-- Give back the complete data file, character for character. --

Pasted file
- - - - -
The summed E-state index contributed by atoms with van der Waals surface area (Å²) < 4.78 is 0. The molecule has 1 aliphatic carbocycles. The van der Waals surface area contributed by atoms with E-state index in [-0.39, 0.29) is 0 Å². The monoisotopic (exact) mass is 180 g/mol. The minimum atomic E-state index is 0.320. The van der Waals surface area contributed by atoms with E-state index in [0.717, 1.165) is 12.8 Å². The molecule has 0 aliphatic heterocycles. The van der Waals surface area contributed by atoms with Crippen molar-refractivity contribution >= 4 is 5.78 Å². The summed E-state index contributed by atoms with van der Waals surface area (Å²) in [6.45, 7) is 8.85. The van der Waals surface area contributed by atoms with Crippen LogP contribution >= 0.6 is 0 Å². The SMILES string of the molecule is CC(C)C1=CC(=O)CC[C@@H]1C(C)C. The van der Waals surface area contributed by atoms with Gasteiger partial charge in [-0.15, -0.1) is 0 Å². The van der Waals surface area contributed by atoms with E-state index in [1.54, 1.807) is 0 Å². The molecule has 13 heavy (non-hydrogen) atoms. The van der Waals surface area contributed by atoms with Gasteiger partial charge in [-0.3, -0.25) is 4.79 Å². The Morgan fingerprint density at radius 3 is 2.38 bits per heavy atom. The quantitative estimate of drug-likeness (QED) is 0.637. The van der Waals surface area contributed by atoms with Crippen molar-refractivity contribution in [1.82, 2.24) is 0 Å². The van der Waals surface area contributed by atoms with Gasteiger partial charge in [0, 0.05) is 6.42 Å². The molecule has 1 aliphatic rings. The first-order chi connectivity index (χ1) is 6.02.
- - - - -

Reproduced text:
The summed E-state index contributed by atoms with van der Waals surface area (Å²) < 4.78 is 0. The molecule has 1 aliphatic carbocycles. The van der Waals surface area contributed by atoms with E-state index in [-0.39, 0.29) is 0 Å². The monoisotopic (exact) mass is 180 g/mol. The minimum atomic E-state index is 0.320. The van der Waals surface area contributed by atoms with E-state index in [0.717, 1.165) is 12.8 Å². The molecule has 0 aliphatic heterocycles. The van der Waals surface area contributed by atoms with Crippen molar-refractivity contribution >= 4 is 5.78 Å². The summed E-state index contributed by atoms with van der Waals surface area (Å²) in [6.45, 7) is 8.85. The van der Waals surface area contributed by atoms with Crippen LogP contribution >= 0.6 is 0 Å². The SMILES string of the molecule is CC(C)C1=CC(=O)CC[C@@H]1C(C)C. The van der Waals surface area contributed by atoms with Gasteiger partial charge in [-0.15, -0.1) is 0 Å². The van der Waals surface area contributed by atoms with E-state index in [1.54, 1.807) is 0 Å². The molecule has 13 heavy (non-hydrogen) atoms. The van der Waals surface area contributed by atoms with Gasteiger partial charge in [-0.3, -0.25) is 4.79 Å². The Morgan fingerprint density at radius 3 is 2.38 bits per heavy atom. The quantitative estimate of drug-likeness (QED) is 0.637. The van der Waals surface area contributed by atoms with Crippen molar-refractivity contribution in [1.82, 2.24) is 0 Å². The van der Waals surface area contributed by atoms with Gasteiger partial charge in [0, 0.05) is 6.42 Å². The molecule has 1 aliphatic rings. The first-order chi connectivity index (χ1) is 6.02.